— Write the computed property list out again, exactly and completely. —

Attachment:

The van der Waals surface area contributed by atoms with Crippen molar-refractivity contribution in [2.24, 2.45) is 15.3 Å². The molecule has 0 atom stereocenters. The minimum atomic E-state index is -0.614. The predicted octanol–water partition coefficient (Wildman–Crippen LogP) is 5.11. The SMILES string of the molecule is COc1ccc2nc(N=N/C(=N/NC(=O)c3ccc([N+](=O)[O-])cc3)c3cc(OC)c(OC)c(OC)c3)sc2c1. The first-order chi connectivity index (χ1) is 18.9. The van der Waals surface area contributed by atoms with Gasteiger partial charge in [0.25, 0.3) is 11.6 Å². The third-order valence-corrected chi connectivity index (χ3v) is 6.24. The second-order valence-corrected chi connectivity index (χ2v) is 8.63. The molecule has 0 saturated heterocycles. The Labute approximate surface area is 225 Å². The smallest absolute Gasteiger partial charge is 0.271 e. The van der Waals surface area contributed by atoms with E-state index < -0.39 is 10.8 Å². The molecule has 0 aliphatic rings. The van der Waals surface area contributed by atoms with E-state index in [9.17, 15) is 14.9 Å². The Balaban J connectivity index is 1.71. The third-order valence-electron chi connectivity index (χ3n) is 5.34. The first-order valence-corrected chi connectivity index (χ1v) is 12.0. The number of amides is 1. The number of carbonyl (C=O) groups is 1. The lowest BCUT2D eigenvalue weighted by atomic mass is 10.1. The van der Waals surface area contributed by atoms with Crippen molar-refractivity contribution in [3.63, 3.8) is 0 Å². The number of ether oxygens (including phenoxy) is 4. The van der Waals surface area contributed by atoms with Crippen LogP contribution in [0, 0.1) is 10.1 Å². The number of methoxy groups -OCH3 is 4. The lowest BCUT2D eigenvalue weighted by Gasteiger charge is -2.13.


The van der Waals surface area contributed by atoms with Crippen molar-refractivity contribution in [2.24, 2.45) is 15.3 Å². The molecule has 0 atom stereocenters. The minimum atomic E-state index is -0.614. The predicted octanol–water partition coefficient (Wildman–Crippen LogP) is 5.11. The SMILES string of the molecule is COc1ccc2nc(N=N/C(=N/NC(=O)c3ccc([N+](=O)[O-])cc3)c3cc(OC)c(OC)c(OC)c3)sc2c1. The first-order chi connectivity index (χ1) is 18.9. The van der Waals surface area contributed by atoms with Gasteiger partial charge in [0.25, 0.3) is 11.6 Å². The third-order valence-corrected chi connectivity index (χ3v) is 6.24. The second-order valence-corrected chi connectivity index (χ2v) is 8.63. The molecule has 0 saturated heterocycles. The Labute approximate surface area is 225 Å². The smallest absolute Gasteiger partial charge is 0.271 e. The van der Waals surface area contributed by atoms with E-state index < -0.39 is 10.8 Å². The molecule has 0 aliphatic rings. The van der Waals surface area contributed by atoms with E-state index in [9.17, 15) is 14.9 Å². The Balaban J connectivity index is 1.71. The third-order valence-electron chi connectivity index (χ3n) is 5.34. The first-order valence-corrected chi connectivity index (χ1v) is 12.0. The number of amides is 1. The number of carbonyl (C=O) groups is 1. The lowest BCUT2D eigenvalue weighted by atomic mass is 10.1. The van der Waals surface area contributed by atoms with Crippen molar-refractivity contribution in [3.63, 3.8) is 0 Å². The number of ether oxygens (including phenoxy) is 4. The van der Waals surface area contributed by atoms with Crippen LogP contribution in [0, 0.1) is 10.1 Å². The number of methoxy groups -OCH3 is 4. The lowest BCUT2D eigenvalue weighted by Gasteiger charge is -2.13.